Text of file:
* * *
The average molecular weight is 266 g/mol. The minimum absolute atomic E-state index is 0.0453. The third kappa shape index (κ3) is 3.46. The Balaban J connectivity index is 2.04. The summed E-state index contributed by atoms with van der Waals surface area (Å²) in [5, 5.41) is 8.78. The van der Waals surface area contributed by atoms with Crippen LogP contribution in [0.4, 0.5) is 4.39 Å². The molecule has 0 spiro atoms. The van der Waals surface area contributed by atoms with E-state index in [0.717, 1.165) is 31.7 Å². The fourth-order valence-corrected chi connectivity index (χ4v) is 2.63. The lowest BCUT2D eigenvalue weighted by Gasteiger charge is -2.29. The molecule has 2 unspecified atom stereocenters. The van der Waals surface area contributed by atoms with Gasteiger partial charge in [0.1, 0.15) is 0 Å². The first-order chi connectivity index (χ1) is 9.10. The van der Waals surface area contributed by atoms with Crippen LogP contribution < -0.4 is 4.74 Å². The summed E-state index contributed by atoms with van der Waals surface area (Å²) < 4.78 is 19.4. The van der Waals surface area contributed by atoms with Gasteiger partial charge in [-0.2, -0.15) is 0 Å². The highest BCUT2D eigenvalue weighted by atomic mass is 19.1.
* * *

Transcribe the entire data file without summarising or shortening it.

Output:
The average molecular weight is 266 g/mol. The minimum absolute atomic E-state index is 0.0453. The third kappa shape index (κ3) is 3.46. The Balaban J connectivity index is 2.04. The summed E-state index contributed by atoms with van der Waals surface area (Å²) in [5, 5.41) is 8.78. The van der Waals surface area contributed by atoms with Crippen LogP contribution in [0.4, 0.5) is 4.39 Å². The molecule has 0 spiro atoms. The van der Waals surface area contributed by atoms with E-state index in [0.717, 1.165) is 31.7 Å². The fourth-order valence-corrected chi connectivity index (χ4v) is 2.63. The lowest BCUT2D eigenvalue weighted by Gasteiger charge is -2.29. The molecule has 2 unspecified atom stereocenters. The van der Waals surface area contributed by atoms with Gasteiger partial charge in [0.1, 0.15) is 0 Å². The first-order chi connectivity index (χ1) is 9.10. The van der Waals surface area contributed by atoms with Crippen LogP contribution < -0.4 is 4.74 Å². The summed E-state index contributed by atoms with van der Waals surface area (Å²) < 4.78 is 19.4. The van der Waals surface area contributed by atoms with Gasteiger partial charge in [-0.2, -0.15) is 0 Å². The highest BCUT2D eigenvalue weighted by atomic mass is 19.1.